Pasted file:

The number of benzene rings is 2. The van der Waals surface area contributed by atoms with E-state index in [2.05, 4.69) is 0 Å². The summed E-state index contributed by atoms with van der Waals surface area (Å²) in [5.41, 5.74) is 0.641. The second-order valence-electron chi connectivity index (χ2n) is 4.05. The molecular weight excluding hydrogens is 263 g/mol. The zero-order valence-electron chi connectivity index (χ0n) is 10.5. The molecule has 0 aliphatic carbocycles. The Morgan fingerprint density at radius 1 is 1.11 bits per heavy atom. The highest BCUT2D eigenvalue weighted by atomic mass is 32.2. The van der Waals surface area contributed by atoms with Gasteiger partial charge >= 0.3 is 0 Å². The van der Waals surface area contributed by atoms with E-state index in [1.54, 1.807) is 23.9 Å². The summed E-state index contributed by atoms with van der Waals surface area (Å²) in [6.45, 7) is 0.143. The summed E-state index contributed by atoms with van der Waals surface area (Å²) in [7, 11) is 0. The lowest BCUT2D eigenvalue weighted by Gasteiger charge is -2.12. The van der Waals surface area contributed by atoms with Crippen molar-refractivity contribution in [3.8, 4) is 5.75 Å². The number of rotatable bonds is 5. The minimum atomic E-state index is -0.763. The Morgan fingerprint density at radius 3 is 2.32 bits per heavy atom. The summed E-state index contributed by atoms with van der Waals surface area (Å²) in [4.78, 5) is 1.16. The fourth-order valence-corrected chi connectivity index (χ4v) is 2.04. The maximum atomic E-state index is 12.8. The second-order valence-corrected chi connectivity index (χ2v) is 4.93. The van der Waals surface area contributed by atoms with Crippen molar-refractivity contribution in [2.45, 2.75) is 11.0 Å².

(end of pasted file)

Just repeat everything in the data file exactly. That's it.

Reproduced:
The number of benzene rings is 2. The van der Waals surface area contributed by atoms with E-state index in [2.05, 4.69) is 0 Å². The summed E-state index contributed by atoms with van der Waals surface area (Å²) in [5.41, 5.74) is 0.641. The second-order valence-electron chi connectivity index (χ2n) is 4.05. The molecular weight excluding hydrogens is 263 g/mol. The zero-order valence-electron chi connectivity index (χ0n) is 10.5. The molecule has 0 aliphatic carbocycles. The Morgan fingerprint density at radius 1 is 1.11 bits per heavy atom. The highest BCUT2D eigenvalue weighted by atomic mass is 32.2. The van der Waals surface area contributed by atoms with Gasteiger partial charge >= 0.3 is 0 Å². The van der Waals surface area contributed by atoms with E-state index in [1.54, 1.807) is 23.9 Å². The summed E-state index contributed by atoms with van der Waals surface area (Å²) in [6.45, 7) is 0.143. The summed E-state index contributed by atoms with van der Waals surface area (Å²) in [7, 11) is 0. The lowest BCUT2D eigenvalue weighted by Gasteiger charge is -2.12. The van der Waals surface area contributed by atoms with Crippen molar-refractivity contribution in [3.8, 4) is 5.75 Å². The number of rotatable bonds is 5. The minimum atomic E-state index is -0.763. The Morgan fingerprint density at radius 3 is 2.32 bits per heavy atom. The summed E-state index contributed by atoms with van der Waals surface area (Å²) in [4.78, 5) is 1.16. The fourth-order valence-corrected chi connectivity index (χ4v) is 2.04. The maximum atomic E-state index is 12.8. The second-order valence-corrected chi connectivity index (χ2v) is 4.93. The van der Waals surface area contributed by atoms with Crippen molar-refractivity contribution in [2.45, 2.75) is 11.0 Å².